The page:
Israel has become a major gas-producing country in recent years thanks to the startup of the Tamar and Leviathan fields, with output reaching almost 20 Bcm in 2021, according to Energy Ministry data.
Major gas reserves confirmed in the Eastern Mediterranean reveal Israel, Egypt, and Cyprus as the dominant players so far. Source: Atlantic Council Issue Brief: Energy and Geopolitics in the Eastern Mediterranean, February 2022.
As Karish is being primed for a “first gas” announcement, Energean is pressing forward with its 2022 appraisal drilling campaign. On 6 October the independent announced a commercial discovery of between 7 and 15 Bcm in recoverable natural gas resources at the Hermes exploration well in Israel’s offshore Block 31 southeast of the Karish field.
The Hermes discovery helps de-risk the Poseidon and Orpheus structures nearby which could be included in future appraisal drilling to fully assess Block 31.
The Stena IceMax drilling rig has now moved to Block 12 to drill the Zeus structure estimated to hold 10–12 Bcm of gross prospective unrisked gas resources in the A/B/C sands. Data obtained would help refine estimates of unrisked recoverable resources in the Olympus area between the Karish and Tanin fields that currently stand at 58 Bcm.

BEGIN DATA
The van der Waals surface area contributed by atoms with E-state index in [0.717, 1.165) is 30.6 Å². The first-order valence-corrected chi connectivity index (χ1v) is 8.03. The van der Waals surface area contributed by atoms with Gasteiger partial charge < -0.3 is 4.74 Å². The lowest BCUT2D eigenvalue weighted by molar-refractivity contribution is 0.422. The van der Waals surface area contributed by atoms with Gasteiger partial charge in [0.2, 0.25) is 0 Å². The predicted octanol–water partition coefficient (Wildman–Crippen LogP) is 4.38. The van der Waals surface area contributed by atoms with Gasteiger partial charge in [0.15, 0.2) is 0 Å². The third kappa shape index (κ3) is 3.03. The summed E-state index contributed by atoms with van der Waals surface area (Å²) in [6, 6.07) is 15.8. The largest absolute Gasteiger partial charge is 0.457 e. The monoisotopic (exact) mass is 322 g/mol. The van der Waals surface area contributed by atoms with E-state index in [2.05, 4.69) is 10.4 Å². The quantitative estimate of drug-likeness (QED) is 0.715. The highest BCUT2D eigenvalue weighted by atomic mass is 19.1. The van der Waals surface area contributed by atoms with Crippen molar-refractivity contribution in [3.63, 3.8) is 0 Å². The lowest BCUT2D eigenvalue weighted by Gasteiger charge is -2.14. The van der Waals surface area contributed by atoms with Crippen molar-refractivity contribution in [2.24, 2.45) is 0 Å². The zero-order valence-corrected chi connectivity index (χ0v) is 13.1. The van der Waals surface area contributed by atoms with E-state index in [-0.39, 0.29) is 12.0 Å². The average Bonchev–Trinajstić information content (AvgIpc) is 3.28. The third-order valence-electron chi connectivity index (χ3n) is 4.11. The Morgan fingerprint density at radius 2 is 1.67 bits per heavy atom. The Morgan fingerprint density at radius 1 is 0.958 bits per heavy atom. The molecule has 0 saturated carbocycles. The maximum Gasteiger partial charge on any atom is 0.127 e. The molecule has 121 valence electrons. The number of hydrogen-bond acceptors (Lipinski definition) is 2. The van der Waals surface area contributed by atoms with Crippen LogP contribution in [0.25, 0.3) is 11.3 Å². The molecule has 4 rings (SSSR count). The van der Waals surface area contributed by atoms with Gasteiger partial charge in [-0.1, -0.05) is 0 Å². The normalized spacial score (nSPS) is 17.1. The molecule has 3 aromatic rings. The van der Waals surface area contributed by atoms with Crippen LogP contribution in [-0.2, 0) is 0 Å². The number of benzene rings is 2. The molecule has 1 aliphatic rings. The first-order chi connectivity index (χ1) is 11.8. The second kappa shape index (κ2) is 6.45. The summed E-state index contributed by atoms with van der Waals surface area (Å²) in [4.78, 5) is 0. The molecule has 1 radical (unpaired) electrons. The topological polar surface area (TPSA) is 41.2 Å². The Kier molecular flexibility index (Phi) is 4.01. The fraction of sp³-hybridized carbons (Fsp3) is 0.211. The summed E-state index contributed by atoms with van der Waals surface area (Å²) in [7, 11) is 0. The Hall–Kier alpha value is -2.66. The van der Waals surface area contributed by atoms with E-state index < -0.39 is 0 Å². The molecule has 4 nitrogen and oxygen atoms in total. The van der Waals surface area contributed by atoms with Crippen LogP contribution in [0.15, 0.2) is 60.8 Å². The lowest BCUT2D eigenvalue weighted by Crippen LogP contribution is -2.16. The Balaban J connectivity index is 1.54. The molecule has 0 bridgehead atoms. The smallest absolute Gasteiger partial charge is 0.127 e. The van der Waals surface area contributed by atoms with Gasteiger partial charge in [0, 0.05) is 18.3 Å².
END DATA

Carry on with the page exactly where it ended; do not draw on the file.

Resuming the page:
Energean has also exercised its option to drill a sixth well with Stena Drilling Limited as part of the current drilling campaign. This well is expected to target the Hercules prospect, located on Block 23 in Israeli waters.
Rush to Market Before the EU Closes Its Doors to Gas
In mid-June, Israel and Egypt signed a MOU with the European Union aimed at liquefying Israeli and Egyptian gas at facilities in Egypt and delivering LNG to EU member states. While Europe is currently keen to sign up any potential gas supplier that isn’t Russia, EU leaders are also making it clear to potential partners that their appetite for gas will not extend past 2030 when Europe plans to have weaned itself off fossil fuels.
Nevertheless, Egypt and Israel could benefit over the next 8 years from not only LNG sales but also an EU pledge in one clause of the MOU to accelerate implementation of new gas sales by encouraging European companies to bid in competitive processes and invest in projects to explore and produce natural gas in Israel and in Egypt which can supply Asian markets via the Suez Canal well past 2030.